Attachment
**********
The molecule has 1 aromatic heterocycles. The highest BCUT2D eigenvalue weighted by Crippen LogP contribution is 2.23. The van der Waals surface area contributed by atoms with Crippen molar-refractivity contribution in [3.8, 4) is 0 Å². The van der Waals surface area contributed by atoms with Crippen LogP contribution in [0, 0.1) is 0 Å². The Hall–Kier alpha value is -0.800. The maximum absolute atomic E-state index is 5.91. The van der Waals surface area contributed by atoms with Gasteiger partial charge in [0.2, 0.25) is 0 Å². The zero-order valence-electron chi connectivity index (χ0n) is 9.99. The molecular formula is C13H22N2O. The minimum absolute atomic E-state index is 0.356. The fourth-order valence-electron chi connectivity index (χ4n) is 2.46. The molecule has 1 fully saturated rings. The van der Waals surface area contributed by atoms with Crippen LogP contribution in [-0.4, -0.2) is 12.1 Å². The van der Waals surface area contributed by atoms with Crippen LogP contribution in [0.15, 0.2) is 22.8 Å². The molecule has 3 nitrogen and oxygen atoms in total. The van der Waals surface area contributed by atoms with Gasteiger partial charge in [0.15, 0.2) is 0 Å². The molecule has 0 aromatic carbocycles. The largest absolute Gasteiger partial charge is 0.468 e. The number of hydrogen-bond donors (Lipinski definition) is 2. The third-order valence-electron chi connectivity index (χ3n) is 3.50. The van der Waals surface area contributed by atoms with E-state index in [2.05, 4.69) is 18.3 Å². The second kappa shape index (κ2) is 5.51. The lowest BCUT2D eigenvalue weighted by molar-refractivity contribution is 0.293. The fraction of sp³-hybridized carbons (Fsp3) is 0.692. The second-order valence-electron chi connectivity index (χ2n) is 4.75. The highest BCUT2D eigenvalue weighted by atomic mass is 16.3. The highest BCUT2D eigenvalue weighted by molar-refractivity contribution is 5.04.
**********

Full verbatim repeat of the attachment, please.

The molecule has 1 aromatic heterocycles. The highest BCUT2D eigenvalue weighted by Crippen LogP contribution is 2.23. The van der Waals surface area contributed by atoms with Crippen molar-refractivity contribution in [3.8, 4) is 0 Å². The van der Waals surface area contributed by atoms with Crippen LogP contribution in [0, 0.1) is 0 Å². The Hall–Kier alpha value is -0.800. The maximum absolute atomic E-state index is 5.91. The van der Waals surface area contributed by atoms with Gasteiger partial charge in [0.2, 0.25) is 0 Å². The zero-order valence-electron chi connectivity index (χ0n) is 9.99. The molecular formula is C13H22N2O. The minimum absolute atomic E-state index is 0.356. The fourth-order valence-electron chi connectivity index (χ4n) is 2.46. The molecule has 1 fully saturated rings. The van der Waals surface area contributed by atoms with Crippen LogP contribution in [-0.4, -0.2) is 12.1 Å². The van der Waals surface area contributed by atoms with Crippen LogP contribution in [0.15, 0.2) is 22.8 Å². The molecule has 3 nitrogen and oxygen atoms in total. The van der Waals surface area contributed by atoms with Gasteiger partial charge in [0.15, 0.2) is 0 Å². The molecule has 0 aromatic carbocycles. The largest absolute Gasteiger partial charge is 0.468 e. The number of hydrogen-bond donors (Lipinski definition) is 2. The third-order valence-electron chi connectivity index (χ3n) is 3.50. The van der Waals surface area contributed by atoms with E-state index in [2.05, 4.69) is 18.3 Å². The second kappa shape index (κ2) is 5.51. The lowest BCUT2D eigenvalue weighted by molar-refractivity contribution is 0.293. The fraction of sp³-hybridized carbons (Fsp3) is 0.692. The second-order valence-electron chi connectivity index (χ2n) is 4.75. The highest BCUT2D eigenvalue weighted by atomic mass is 16.3. The highest BCUT2D eigenvalue weighted by molar-refractivity contribution is 5.04.